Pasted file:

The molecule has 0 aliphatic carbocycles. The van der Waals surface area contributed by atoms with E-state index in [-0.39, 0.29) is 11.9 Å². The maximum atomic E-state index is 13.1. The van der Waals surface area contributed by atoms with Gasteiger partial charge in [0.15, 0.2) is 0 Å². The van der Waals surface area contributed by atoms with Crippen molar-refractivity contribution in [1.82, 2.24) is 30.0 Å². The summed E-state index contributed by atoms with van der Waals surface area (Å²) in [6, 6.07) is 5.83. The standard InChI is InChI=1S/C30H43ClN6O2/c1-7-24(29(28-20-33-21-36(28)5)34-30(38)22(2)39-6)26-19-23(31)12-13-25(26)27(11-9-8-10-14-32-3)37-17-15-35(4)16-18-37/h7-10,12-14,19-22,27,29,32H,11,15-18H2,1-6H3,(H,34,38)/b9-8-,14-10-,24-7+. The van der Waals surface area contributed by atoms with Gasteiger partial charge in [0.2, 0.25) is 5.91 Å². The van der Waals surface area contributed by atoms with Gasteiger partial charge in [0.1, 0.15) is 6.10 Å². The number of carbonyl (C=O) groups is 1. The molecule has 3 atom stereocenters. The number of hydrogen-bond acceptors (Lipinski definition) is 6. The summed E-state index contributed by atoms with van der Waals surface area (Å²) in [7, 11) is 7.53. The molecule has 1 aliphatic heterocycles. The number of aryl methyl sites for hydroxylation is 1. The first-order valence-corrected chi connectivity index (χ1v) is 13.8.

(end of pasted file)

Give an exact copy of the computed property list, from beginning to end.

The molecule has 0 aliphatic carbocycles. The van der Waals surface area contributed by atoms with E-state index in [-0.39, 0.29) is 11.9 Å². The maximum atomic E-state index is 13.1. The van der Waals surface area contributed by atoms with Gasteiger partial charge in [0.15, 0.2) is 0 Å². The van der Waals surface area contributed by atoms with Crippen molar-refractivity contribution in [1.82, 2.24) is 30.0 Å². The summed E-state index contributed by atoms with van der Waals surface area (Å²) in [6, 6.07) is 5.83. The standard InChI is InChI=1S/C30H43ClN6O2/c1-7-24(29(28-20-33-21-36(28)5)34-30(38)22(2)39-6)26-19-23(31)12-13-25(26)27(11-9-8-10-14-32-3)37-17-15-35(4)16-18-37/h7-10,12-14,19-22,27,29,32H,11,15-18H2,1-6H3,(H,34,38)/b9-8-,14-10-,24-7+. The van der Waals surface area contributed by atoms with Gasteiger partial charge in [0.2, 0.25) is 5.91 Å². The van der Waals surface area contributed by atoms with Gasteiger partial charge in [0.1, 0.15) is 6.10 Å². The number of carbonyl (C=O) groups is 1. The molecule has 3 atom stereocenters. The number of hydrogen-bond acceptors (Lipinski definition) is 6. The summed E-state index contributed by atoms with van der Waals surface area (Å²) in [7, 11) is 7.53. The molecule has 1 aliphatic heterocycles. The number of aryl methyl sites for hydroxylation is 1. The first-order valence-corrected chi connectivity index (χ1v) is 13.8.